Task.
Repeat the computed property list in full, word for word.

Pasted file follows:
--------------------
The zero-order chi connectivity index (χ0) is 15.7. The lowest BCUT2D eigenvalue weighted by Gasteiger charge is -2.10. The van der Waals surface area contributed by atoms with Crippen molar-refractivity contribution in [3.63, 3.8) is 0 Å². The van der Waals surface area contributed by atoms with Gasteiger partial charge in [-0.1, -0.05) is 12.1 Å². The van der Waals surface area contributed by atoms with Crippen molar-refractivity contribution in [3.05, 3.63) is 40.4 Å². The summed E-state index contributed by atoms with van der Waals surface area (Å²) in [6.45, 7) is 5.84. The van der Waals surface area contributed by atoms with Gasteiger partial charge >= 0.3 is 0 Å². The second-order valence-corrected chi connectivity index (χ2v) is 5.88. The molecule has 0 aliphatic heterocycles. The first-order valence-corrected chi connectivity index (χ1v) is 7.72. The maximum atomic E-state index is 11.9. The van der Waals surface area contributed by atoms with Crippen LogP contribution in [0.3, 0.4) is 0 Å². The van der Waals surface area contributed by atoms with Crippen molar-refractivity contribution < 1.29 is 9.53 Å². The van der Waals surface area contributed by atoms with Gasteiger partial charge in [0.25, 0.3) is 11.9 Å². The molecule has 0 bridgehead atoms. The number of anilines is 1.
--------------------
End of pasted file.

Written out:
The zero-order chi connectivity index (χ0) is 15.7. The lowest BCUT2D eigenvalue weighted by Gasteiger charge is -2.10. The van der Waals surface area contributed by atoms with Crippen molar-refractivity contribution in [3.63, 3.8) is 0 Å². The van der Waals surface area contributed by atoms with Gasteiger partial charge in [-0.1, -0.05) is 12.1 Å². The van der Waals surface area contributed by atoms with Crippen molar-refractivity contribution in [3.05, 3.63) is 40.4 Å². The summed E-state index contributed by atoms with van der Waals surface area (Å²) in [6.45, 7) is 5.84. The van der Waals surface area contributed by atoms with Gasteiger partial charge >= 0.3 is 0 Å². The second-order valence-corrected chi connectivity index (χ2v) is 5.88. The molecule has 0 aliphatic heterocycles. The first-order valence-corrected chi connectivity index (χ1v) is 7.72. The maximum atomic E-state index is 11.9. The van der Waals surface area contributed by atoms with Crippen LogP contribution in [0.3, 0.4) is 0 Å². The van der Waals surface area contributed by atoms with Crippen molar-refractivity contribution < 1.29 is 9.53 Å². The van der Waals surface area contributed by atoms with Gasteiger partial charge in [0.25, 0.3) is 11.9 Å². The molecule has 0 bridgehead atoms. The number of anilines is 1.